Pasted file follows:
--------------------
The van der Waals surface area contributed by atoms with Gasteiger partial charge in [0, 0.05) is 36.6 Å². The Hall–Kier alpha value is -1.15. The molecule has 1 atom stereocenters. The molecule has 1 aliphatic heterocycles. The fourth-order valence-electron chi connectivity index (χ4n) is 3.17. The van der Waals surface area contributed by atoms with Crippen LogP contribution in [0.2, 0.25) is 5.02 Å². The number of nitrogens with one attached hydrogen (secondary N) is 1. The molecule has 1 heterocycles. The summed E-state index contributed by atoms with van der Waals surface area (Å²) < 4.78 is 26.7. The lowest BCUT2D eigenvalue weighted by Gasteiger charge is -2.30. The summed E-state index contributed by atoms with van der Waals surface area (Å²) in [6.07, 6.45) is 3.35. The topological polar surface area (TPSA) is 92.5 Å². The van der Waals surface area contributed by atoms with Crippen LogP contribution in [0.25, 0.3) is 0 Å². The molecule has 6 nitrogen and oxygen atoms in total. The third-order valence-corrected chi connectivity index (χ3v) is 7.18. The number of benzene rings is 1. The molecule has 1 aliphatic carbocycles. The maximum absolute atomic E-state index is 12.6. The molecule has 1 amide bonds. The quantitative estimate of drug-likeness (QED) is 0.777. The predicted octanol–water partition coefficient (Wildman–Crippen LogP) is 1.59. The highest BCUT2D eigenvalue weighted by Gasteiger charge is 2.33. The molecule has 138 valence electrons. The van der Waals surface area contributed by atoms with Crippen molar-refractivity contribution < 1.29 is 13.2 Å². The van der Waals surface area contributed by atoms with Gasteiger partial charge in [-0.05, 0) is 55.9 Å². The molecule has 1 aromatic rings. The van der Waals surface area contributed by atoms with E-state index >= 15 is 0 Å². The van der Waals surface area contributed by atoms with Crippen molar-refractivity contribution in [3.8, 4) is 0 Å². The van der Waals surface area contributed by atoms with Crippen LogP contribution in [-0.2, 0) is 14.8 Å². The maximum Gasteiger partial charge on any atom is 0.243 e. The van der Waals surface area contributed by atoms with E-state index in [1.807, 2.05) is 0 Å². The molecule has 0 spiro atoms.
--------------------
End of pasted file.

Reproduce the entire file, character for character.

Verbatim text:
The van der Waals surface area contributed by atoms with Gasteiger partial charge in [0, 0.05) is 36.6 Å². The Hall–Kier alpha value is -1.15. The molecule has 1 atom stereocenters. The molecule has 1 aliphatic heterocycles. The fourth-order valence-electron chi connectivity index (χ4n) is 3.17. The van der Waals surface area contributed by atoms with Crippen LogP contribution in [0.2, 0.25) is 5.02 Å². The number of nitrogens with one attached hydrogen (secondary N) is 1. The molecule has 1 heterocycles. The summed E-state index contributed by atoms with van der Waals surface area (Å²) < 4.78 is 26.7. The lowest BCUT2D eigenvalue weighted by Gasteiger charge is -2.30. The summed E-state index contributed by atoms with van der Waals surface area (Å²) in [6.07, 6.45) is 3.35. The topological polar surface area (TPSA) is 92.5 Å². The van der Waals surface area contributed by atoms with Crippen LogP contribution in [0.25, 0.3) is 0 Å². The molecule has 6 nitrogen and oxygen atoms in total. The third-order valence-corrected chi connectivity index (χ3v) is 7.18. The number of benzene rings is 1. The molecule has 1 aliphatic carbocycles. The maximum absolute atomic E-state index is 12.6. The molecule has 1 amide bonds. The quantitative estimate of drug-likeness (QED) is 0.777. The predicted octanol–water partition coefficient (Wildman–Crippen LogP) is 1.59. The highest BCUT2D eigenvalue weighted by Gasteiger charge is 2.33. The molecule has 138 valence electrons. The van der Waals surface area contributed by atoms with Crippen molar-refractivity contribution < 1.29 is 13.2 Å². The van der Waals surface area contributed by atoms with Gasteiger partial charge in [-0.05, 0) is 55.9 Å². The molecule has 1 aromatic rings. The van der Waals surface area contributed by atoms with E-state index >= 15 is 0 Å². The van der Waals surface area contributed by atoms with Crippen molar-refractivity contribution in [3.8, 4) is 0 Å². The van der Waals surface area contributed by atoms with Crippen LogP contribution in [-0.2, 0) is 14.8 Å². The maximum Gasteiger partial charge on any atom is 0.243 e. The van der Waals surface area contributed by atoms with E-state index in [1.807, 2.05) is 0 Å². The molecule has 0 spiro atoms.